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This question already has an answer here:

If there exists a natural magnetic field due to the metallic core of the earth... could we then extract and get free energy from the earth core ??

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marked as duplicate by John Rennie, JamalS, Qmechanic May 19 '14 at 11:59

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Anwering some specific details of the question - for an in-depth answer, see the duplicate Can the Earth's magnetic field be used to generate electricity?:

If we see the Earth's magnetic field as fixed, like if the Earth's core would be a big permanent magnet (it's not, see below), and we want to generate electricity while we are not moving, we have a magnetic field that does not change.
We can not extract energy from a static magnetic field like we can not do that from gravity, when not moving - there's just a force (, and some other force balancing it; that's why we do not move).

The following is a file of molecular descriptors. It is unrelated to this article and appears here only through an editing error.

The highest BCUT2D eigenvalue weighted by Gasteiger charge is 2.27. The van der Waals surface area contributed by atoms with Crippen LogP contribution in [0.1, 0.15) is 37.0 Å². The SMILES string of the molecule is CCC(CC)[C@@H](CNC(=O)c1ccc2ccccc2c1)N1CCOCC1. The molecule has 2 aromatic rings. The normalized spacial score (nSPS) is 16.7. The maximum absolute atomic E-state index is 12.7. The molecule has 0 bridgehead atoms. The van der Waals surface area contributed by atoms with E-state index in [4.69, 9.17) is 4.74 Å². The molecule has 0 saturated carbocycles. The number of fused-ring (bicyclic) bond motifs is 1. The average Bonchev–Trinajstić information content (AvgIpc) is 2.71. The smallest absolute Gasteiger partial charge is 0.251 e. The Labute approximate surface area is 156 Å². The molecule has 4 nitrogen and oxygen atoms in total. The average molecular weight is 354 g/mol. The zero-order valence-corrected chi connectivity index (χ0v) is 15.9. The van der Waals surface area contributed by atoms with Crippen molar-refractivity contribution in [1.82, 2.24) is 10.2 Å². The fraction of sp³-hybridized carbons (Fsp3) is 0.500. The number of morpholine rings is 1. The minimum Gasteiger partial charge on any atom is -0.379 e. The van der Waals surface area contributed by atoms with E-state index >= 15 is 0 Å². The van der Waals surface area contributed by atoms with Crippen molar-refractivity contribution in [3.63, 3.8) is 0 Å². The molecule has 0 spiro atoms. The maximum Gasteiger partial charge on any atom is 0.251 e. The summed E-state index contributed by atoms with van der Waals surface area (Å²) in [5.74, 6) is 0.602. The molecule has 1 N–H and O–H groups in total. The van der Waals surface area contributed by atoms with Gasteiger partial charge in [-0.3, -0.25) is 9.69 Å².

But the magnetc field of the Earth is not created by the core of the Earth in a way similar to a permanent magnet.
The related question "How is earth a magnet while it's volume is mostly above curie temperature?" has a good description in the answer of @ParthVader.

In summary, the field is created by dynamic processes, which do not happen in the "inner core" - the solid metal center of the earth, but in the more fluid outer regions of the Earth.

The interesting point is that the process that creates it is dynamic.
This means the field is not necessarily fixed.
Actually, there is some small change of the field over time;
But it's so little that we can not obtain any useful amount of electric energy from it. I'm not sure it's enough to even easily measure it experimentally.

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